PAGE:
Sen. Bentsen’s FOI files reveal the creepy side of public life…

McClatchy made an FOI request for Sen. Bensten’s files, and they unveiled a tumultuous series of threats against the Texas lawmaker:

Lloyd Bentsen was a patrician yet popular politician, tall and dignified, a U.S. senator from Texas for 22 years, a presidential candidate in the 1970s and the 1988 Democratic vice presidential nominee.

It turns out he was also the target of a series of death threats and extortion plots throughout his public career.

Bentsen’s FBI file documents more than a dozen threats from the 1970s to 1991, including one in 1988 simultaneously against Bentsen, when he held the second spot on the Democratic ticket, and Sen. Dan Quayle of Indiana, his Republican vice presidential rival.

Among the threats was also a plot to kidnap Bentsen’s father in 1978 and apparently hold him for ransom.

Others included threats from two different Fort Worth, Texas, letter writers, as well as an inmate in a Gatesville, Texas, prison.

Bentsen died in 2006 at age 85. McClatchy was able to obtain his FBI file through the Freedom of Information Act because he is deceased.

The twin threats against Bentsen and Quayle in September 1988 came via identical anonymous letters sent to their respective Senate offices in Washington, postmarked from Illinois.

They were decorated with an abstract drawing and in block letters said: “Prediction: ‘Assassination’ in the news soon!”


Sen. Byrd’s FOI files reveal some interesting history…

The Associated Press filed a request for the late senator’s files, and produced this interesting story on its results:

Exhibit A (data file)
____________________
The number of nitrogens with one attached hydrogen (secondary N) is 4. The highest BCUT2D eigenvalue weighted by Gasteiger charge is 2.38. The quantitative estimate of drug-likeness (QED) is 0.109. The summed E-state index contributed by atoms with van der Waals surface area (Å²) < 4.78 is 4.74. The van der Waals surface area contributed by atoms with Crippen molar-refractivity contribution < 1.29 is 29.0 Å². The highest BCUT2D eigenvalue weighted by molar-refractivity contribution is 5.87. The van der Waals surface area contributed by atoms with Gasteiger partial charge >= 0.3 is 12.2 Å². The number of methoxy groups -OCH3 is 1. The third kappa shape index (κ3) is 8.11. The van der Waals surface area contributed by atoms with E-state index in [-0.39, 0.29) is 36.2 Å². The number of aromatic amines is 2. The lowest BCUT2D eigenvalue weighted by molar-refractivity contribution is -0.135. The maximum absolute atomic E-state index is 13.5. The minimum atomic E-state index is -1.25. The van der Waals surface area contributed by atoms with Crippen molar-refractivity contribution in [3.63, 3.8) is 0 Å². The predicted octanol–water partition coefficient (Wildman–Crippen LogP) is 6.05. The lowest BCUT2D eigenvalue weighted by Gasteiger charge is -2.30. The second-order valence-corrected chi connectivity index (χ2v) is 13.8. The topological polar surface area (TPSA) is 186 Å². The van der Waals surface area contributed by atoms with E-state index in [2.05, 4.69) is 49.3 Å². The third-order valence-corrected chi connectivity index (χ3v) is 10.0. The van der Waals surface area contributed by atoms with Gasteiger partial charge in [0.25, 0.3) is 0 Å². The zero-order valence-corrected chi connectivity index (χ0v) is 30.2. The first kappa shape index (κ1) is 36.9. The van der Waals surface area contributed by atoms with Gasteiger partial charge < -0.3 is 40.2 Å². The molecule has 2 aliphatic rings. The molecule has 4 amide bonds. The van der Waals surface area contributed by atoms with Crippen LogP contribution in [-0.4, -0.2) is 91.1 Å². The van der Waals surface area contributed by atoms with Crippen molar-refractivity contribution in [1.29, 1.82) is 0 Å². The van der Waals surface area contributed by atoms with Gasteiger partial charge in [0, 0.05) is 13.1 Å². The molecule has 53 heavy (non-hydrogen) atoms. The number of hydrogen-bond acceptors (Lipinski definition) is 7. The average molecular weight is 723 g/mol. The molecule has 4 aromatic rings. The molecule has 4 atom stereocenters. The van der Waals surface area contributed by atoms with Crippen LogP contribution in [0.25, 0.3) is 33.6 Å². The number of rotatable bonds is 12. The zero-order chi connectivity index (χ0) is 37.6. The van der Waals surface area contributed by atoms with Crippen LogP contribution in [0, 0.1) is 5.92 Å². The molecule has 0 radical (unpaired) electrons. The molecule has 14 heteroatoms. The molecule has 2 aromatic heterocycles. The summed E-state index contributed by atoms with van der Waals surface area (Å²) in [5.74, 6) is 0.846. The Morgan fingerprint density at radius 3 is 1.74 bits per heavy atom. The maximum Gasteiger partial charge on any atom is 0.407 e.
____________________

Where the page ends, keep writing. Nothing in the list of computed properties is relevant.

U.S. Sen. Robert Byrd obtained secret FBI documents about the civil-rights movement that were leaked by the CIA and triggered an angry confrontation between the two agencies in the 1960s, according to newly released FBI records.

Byrd, who died in June 2010 at age 92, had sought the FBI intelligence while suspecting that communists and subversives were guiding the civil-rights cause, the records show…

The FBI released more than 750 pages from its files — many of them with words, sentences or entire paragraphs redacted — in response to a Freedom of Information Act request by The Associated Press.

The records date to the mid-1950s, when Byrd served in the U.S. House. He was elected to the first of his record nine terms in the U.S. Senate in 1958…

The documents that reveal the September 1966 leak also describe how it sparked outrage among top FBI officials and prompted an internal CIA probe that singled out two agency employees as the culprits.

The episode damaged Byrd’s standing with the bureau, though only briefly, the records show. Numerous documents depict him as an outspoken supporter of the FBI and particularly of J. Edgar Hoover, its longtime director, even toward the end of Hoover’s tenure as criticism of him mounted.

“Byrd said that the Director’s record of public service was unparalleled anywhere and he knew that it would never be possible for any successor to adequately ‘fill his shoes,’ ” one June 1966 memo between top FBI brass said.

The files repeatedly refer to Byrd’s “cordial relations” with the bureau, and include numerous thank-you notes and other friendly exchanges between Byrd and Hoover from the early 1960s until Hoover’s death in 1972.